Brooches during the war

5 May 2019 | category: Uncategorized

On 4 May in the Netherlands we commemorate victims of war, and on 5 May we celebrate the fact that we live in freedom.
I love the role brooches played in history. A few days ago I came across this blogpost on Modemuze. It is written by the junior conservator jewellery from Het Rijksmuseum. It explains about how brooches were being worn during the war. About the materials that was used. And of course the message the jewelry (secretly) sent. It shows multiple brooches from Marjan Unger, who donated her entire jewellery collection (lots of brooches) to the Rijksmuseum. Read the blogpost here. It’s in Dutch.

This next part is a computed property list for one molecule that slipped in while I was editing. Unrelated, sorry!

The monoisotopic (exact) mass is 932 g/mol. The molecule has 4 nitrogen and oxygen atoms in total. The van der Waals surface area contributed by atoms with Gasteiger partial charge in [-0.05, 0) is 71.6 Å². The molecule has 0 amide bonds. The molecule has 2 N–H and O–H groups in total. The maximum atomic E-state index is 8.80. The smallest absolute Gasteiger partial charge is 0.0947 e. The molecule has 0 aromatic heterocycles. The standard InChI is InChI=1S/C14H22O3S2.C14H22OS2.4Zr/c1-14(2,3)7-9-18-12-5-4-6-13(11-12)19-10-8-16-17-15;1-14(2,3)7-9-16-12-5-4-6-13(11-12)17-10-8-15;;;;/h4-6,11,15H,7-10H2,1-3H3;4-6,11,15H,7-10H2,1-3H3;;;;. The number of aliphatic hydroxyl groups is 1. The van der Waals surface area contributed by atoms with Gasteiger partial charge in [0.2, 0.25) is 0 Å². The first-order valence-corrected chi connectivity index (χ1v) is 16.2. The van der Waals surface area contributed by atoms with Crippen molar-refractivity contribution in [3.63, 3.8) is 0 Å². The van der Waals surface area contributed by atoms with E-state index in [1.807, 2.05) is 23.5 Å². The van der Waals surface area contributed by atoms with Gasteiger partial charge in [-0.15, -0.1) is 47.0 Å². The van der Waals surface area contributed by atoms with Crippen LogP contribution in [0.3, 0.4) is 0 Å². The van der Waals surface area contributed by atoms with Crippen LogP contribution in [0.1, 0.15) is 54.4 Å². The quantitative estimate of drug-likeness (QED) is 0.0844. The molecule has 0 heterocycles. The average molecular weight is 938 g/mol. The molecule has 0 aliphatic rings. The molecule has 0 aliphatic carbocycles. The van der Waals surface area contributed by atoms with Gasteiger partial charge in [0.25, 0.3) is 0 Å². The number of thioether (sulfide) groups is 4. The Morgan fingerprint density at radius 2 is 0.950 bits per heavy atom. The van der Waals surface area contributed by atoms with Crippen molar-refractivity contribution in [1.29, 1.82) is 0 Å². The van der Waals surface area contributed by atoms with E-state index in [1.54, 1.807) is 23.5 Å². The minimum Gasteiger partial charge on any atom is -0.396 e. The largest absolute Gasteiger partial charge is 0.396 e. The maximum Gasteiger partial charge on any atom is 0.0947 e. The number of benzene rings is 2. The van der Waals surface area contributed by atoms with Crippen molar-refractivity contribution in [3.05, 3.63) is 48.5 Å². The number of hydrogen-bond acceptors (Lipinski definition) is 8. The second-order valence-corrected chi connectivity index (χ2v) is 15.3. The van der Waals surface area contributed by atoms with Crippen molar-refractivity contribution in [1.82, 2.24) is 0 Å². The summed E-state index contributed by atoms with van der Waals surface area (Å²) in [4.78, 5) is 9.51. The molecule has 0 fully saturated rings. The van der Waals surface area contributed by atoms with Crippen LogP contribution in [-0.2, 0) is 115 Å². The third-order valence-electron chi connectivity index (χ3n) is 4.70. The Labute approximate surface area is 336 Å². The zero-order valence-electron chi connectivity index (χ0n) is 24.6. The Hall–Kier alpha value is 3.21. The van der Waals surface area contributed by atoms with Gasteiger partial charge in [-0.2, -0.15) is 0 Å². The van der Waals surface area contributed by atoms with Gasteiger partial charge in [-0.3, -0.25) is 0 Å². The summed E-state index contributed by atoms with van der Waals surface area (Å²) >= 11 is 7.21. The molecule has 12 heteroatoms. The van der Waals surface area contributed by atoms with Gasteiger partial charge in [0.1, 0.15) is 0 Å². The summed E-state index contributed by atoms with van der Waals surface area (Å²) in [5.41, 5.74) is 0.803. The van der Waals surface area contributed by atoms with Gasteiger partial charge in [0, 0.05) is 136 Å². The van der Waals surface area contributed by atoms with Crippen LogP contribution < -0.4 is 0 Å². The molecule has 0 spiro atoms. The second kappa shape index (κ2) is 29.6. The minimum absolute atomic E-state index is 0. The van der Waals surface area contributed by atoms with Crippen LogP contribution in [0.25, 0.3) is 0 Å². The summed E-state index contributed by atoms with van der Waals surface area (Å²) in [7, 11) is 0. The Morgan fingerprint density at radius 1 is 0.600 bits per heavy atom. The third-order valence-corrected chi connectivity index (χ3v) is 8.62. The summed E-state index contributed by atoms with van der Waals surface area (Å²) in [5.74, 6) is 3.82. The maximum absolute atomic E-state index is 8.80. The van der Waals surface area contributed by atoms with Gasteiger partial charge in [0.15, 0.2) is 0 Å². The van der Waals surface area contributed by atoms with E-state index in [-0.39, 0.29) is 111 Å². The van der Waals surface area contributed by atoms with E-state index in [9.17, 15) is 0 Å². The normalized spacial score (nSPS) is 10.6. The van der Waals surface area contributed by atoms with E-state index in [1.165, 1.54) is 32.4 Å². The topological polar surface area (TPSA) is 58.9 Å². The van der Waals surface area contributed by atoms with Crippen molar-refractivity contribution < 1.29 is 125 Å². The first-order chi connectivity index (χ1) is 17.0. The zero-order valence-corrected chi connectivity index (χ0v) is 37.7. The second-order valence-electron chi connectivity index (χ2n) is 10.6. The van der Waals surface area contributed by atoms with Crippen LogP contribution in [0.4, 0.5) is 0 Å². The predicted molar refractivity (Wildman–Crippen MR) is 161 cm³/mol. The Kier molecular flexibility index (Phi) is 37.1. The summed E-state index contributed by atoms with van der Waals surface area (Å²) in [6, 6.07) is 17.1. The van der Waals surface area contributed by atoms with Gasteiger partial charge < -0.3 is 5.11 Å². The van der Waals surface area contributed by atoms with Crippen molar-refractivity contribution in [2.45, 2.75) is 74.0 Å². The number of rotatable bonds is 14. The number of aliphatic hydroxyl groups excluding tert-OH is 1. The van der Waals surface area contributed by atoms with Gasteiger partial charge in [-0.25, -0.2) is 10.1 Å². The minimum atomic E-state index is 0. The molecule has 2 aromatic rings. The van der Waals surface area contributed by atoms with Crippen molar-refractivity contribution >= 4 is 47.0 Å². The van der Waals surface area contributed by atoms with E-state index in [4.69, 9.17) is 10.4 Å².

I love the World War II Victory brooches I come across online. Let’s take a look at some:

Image via www.bartramvintagejewelry.com, amazing collection of WWII brooches for sale!
Victory brooch that was sold on Ebay.

The “V” sign, a gesture of defiance and solidarity, was first suggested in January 1941 by the liberal Belgian politician, Victor de Laveleye.
He encouraged the use of the symbol because V stood for both victoire (“victory” in French) and vrijheid (“freedom” in Dutch).

British Prime Minister Winston Churchill he holds up veed finger, his trademark “V for Victory” sign, 1951. Image via Time.com / Alfred Eisenstaedt

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